Tuesday, April 6, 2010

Woman vs. Wild

Gynecology is filled with fun and satisfying procedures. Of course, there are those cases that are technically difficult, (i.e. tumor debulkings, vaginal hysterectomies) that make you embrace the title of surgeon. But gynecology is also a land mine of small procedures that are fun in the same way as zit popping. Quick and satisfying.

Today was an OR day of hysteroscopy. This is a procedure in which a patient is put to sleep and a special camera is placed inside her uterus to look for any abnormalities. Simple enough. My second case of the day, however, was no simple hysteroscopy. The patient was a 54 year old female with a history of postmenopausal bleeding. There are many causes for this: atrophic endometrium (aka thin and fragile lining of the uterus), endometrial polyps, pre-cancer and cancer of the uterus. As I placed the hysteroscope into her uterine cavity, I saw it, projected on the OR television screen: the polyp of all polyps, spanning from the top of her uterus to the top of her cervix. It was an endometrial polyp on steroids.

Polypectomies are fun. You see one, you grab it, you pull it, and you’re done. And you have a neat product to show off afterwards. I told you, it’s like zit popping.

polypectomy, however, was not your average procedure. I placed my little graspers through the hysteroscope and lined it up with the big, fat stalk of this polyp. I bit into it. I twisted. I pulled. When I looked again, I saw only the tiniest bite out of the polyp stalk. The polyp held its ground. This happened over and over again, for about 5 full minutes. Meanwhile, my attending and chief in the background are cheering me on. “Come on grab it! You got it! Twist! Pull! Pull! ...(silence)... Did you get it? Ohhh…(sigh)” The polyp remained there proudly, laughing at us.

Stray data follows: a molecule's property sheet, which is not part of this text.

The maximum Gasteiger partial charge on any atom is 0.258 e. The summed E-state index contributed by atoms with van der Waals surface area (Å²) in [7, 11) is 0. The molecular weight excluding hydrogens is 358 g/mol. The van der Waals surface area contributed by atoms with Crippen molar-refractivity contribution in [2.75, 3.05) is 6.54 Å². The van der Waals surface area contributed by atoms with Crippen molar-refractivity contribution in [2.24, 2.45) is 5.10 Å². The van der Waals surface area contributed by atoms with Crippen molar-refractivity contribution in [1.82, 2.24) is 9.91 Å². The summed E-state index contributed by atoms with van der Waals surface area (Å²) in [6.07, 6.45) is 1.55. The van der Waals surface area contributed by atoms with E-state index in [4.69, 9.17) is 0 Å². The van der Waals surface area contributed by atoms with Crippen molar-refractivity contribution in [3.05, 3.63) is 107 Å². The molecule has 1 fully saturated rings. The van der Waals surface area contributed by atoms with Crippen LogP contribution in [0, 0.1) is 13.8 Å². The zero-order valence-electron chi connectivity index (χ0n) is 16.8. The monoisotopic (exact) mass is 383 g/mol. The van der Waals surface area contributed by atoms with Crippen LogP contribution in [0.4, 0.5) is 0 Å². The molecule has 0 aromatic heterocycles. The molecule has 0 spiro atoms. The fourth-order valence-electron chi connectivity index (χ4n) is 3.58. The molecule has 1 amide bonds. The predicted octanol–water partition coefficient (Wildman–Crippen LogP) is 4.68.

I took out the hysteroscope. I needed a bigger instrument. I was determined to show this polyp who was boss. I inserted a polyp grasper through the cervix into the uterine cavity. Blindly, I felt around with my tool and tried to grab on to something. The little mofo kept escaping my grasp. My chief resident stepped into try. Finally something. She pulled out a nice 1cm polyp! That was it! We got it!

We replaced the hysteroscope to take a final look. Once inside, lo and behold, what do we see? The mother effing polyp was still there, it all its glory (minus a tiny bit from its end), taunting us. I pulled the hysteroscope out again. I went in again with the graspers even more determined this time. I felt something. I tugged. And tugged. Finally, another 1cm piece came out. “Yay!” we shoutedd! We must have gotten it this time! For good measure, I curettaged the endometrium (I inserted a sharp instrument to scrape out the lining of the uterus). I did this to make sure we got every last bit of polyp. When I finished, I reintroduced the hysteroscope. You can guess what happened. Polly the Persistent Polyp was still waving back and forth at us! “How’s it going suckas???” it seemed to say. I was fuming – and laughing at the same time. We all were. At this point, the entire OR staff (my attending, my chief resident, the scrub tech, the circulating nurse, and the anesthesiologist) was cheering me on to take this pesky polyp down.

Again I remove the hysteroscope. I picked up the granddaddy of graspers – the myoma graspers (meant for fibroids). It barely fit through the cervix. When I fully inserted the instrument, I felt it bite. I twisted. I turned. As I pulled the remainder of the polyp out, I swear I heard it curse at me. “I’ll be baaaaack….”

Whatever. Round 5 and I’m the winner.

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